Tuesday, July 12, 2016

The 1962 All Star Game (Game 1 - Partial) Review

July 10, 1962. On the same day that the NBA agreed to let George Steinbrenner’s ABL Cleveland Pipers join as an expansion team, Major League Baseball played the first of two Midsummer Classics.

It would be the final year that the two leagues would play more than one All-Star exhibition game. For the past 3 years, the Players Association had used the two All-Star games to help support the players’ pension fund. The American League had argued that they would no longer participate in two exhibitions during the previous winter; however the two leagues came to an agreement to go ahead with both contests in 1962.

These long lost kinescope reels (which constitute the most complete All-Star Game broadcast prior to 1965) give us a glimpse into Midsummer Classic that features a sitting President, an All-Star Game legend, an exciting game and a rare glimpse into a classic stadium.

Friday, October 23, 2015

The 399th Homerun for 'The Duke of ... Coogan's Bluff'?

It is jarring.  You don't expect it.  You're watching the ball jump off the bat and your brain is conditioned to think it is a routine flyball.  As the camera pans to the right, it just appears.  The right field stands at the Polo Grounds.  That is where Duke Snider's 399th career homerun landed in an unearthed video clip from MLB.com.  

This isn't the only homerun we've ever seen in the Polo Grounds, however (to my knowledge) it is the only broadcast footage of a homerun in the iconic stadium.  The Polo Grounds was the home of the New York Yankees until 1922, the Giants until 1957 and the Mets for the 1962 and 1963 seasons.  The ballpark hosted two All-Star games, neither televised and the 1951 and 1954 World Series, both of which were televised but no broadcast material survives.  Probably the most famous game ever played at The Grounds was Game 3 of the 1951 NL Playoff.  Despite the WPIX broadcast being transmitted coast-to-coast by NBC, no broadcast footage from this game survives either.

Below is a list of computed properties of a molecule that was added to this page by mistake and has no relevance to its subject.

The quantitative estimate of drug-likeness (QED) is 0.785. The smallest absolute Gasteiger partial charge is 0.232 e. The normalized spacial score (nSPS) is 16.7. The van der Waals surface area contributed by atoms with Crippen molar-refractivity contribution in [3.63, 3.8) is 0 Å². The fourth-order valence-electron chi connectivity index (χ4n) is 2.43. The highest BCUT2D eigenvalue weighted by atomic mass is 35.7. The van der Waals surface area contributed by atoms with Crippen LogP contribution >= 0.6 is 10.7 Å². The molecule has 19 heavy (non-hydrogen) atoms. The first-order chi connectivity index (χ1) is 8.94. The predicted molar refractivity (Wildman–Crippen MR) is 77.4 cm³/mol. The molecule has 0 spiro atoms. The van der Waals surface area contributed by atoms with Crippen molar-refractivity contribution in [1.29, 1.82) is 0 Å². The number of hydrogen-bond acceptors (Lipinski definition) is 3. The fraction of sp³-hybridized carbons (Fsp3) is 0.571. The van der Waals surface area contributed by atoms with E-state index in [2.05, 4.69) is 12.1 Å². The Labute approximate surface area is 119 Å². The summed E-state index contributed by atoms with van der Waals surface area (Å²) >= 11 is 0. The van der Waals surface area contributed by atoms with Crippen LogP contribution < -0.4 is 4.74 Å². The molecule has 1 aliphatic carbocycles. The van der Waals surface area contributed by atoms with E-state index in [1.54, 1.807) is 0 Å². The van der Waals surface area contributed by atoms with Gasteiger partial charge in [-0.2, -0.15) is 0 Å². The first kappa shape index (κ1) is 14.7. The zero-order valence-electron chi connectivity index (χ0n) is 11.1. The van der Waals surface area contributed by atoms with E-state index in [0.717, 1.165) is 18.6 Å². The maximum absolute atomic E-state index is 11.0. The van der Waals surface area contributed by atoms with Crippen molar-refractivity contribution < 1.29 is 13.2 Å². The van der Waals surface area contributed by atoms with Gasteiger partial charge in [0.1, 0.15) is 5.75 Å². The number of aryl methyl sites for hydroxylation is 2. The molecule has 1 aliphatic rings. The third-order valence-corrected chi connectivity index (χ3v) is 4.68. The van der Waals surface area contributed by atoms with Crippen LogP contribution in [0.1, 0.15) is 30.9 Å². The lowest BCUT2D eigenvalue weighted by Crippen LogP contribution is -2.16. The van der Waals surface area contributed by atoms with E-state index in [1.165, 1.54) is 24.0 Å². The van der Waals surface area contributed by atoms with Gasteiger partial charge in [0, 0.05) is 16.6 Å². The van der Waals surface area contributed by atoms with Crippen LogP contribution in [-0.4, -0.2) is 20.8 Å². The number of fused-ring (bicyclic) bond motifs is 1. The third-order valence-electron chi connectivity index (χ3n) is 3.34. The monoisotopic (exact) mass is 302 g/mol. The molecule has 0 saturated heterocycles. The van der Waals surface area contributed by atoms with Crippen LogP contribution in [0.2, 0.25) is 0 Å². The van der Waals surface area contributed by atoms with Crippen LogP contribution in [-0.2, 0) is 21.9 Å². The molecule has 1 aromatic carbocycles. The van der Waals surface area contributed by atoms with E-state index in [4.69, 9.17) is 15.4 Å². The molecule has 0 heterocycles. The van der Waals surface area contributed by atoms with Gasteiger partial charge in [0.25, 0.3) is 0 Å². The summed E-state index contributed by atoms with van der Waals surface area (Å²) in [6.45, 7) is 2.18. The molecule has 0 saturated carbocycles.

After the jump, we will talk about the game, the call and the true star of the clip: the ballpark.

Sunday, July 26, 2015

1972: The Last No-Hitter of Its Kind (until 2015)

 *This post is part of an on-going series cataloging surviving broadcast footage from 1972.

Milt Pappas' no-hitter/near perfect game stood as a rare feat in two ways for nearly 43 years.  In 1972, Pappas became the first pitcher since 1908 to lose a perfect game bid on the 27th batter without giving up a hit.  Not since Hooks Wiltse's HBP in 1908 had a free base been issued to the 27th batter.  The walk by Pappas would be the last of its kind until June 2015, when Max Scherzer's perfect game bid was spoiled with 26 outs by Jose Tabata's elbow pad.

Even with that inglorious drought ended, Pappas still held the distinction of throwing the most recent no-hitter in the 'friendly confines' of Wrigley Field.  That feat now belongs to left hander, Cole Hamels, who no-hit the Cubs on July 25, 2015.  

For Pappas, his day in the sun was near the end of a long, weird career.  This eventful no-hitter was one of the final chapters in a career of prominent lowlights (being on the wrong lopsided end of the Frank Robinson to Baltimore trade/admitting to giving up Roger Maris' 59th homerun out of spite towards Ford Frick) and highlights (striking out the side on only 9 pitches).

The memorable 9th inning and more, after the jump.

Wednesday, June 24, 2015

A 'Dizzy-ing' mystery solved

The longer I stay with this hobby, the more and more I learn.  When I originally wrote about Stan Musial's final at-bat, I was left perplexed at the combination of two video pieces into one elongated clip.  

In 2013, I wrote:
"How this game was broadcast is a bit of a mystery.  Having the Dizzy Dean clips at the beginning are what is most perplexing.  In 1963, he was working games for CBS in their Game of the Week broadcasts.  On Saturday, the GOTW on CBS was Minnesota vs Yankees at Yankee Stadium with Dizzy Dean and Pee Wee Reese as per various television listings of the day.  CBS did not have a GOTW on Sunday (although NBC did with Senators vs White Sox) instead showing NFL Football.  So Dean would have had the opportunity to get to St. Louis for the game."

After the jump, I will talk about some archival footage I stumbled upon over the weekend that helped explain where that clip of Dizzy Dean came from and when it aired.

Thursday, April 23, 2015

Frank Robinson: Player/Manager with Homerun/Win

On April 8, 1975, Frank Robinson broke the managing color barrier in Major League Baseball.  For the first time in league history, the Cleveland Indians were managed by an African American.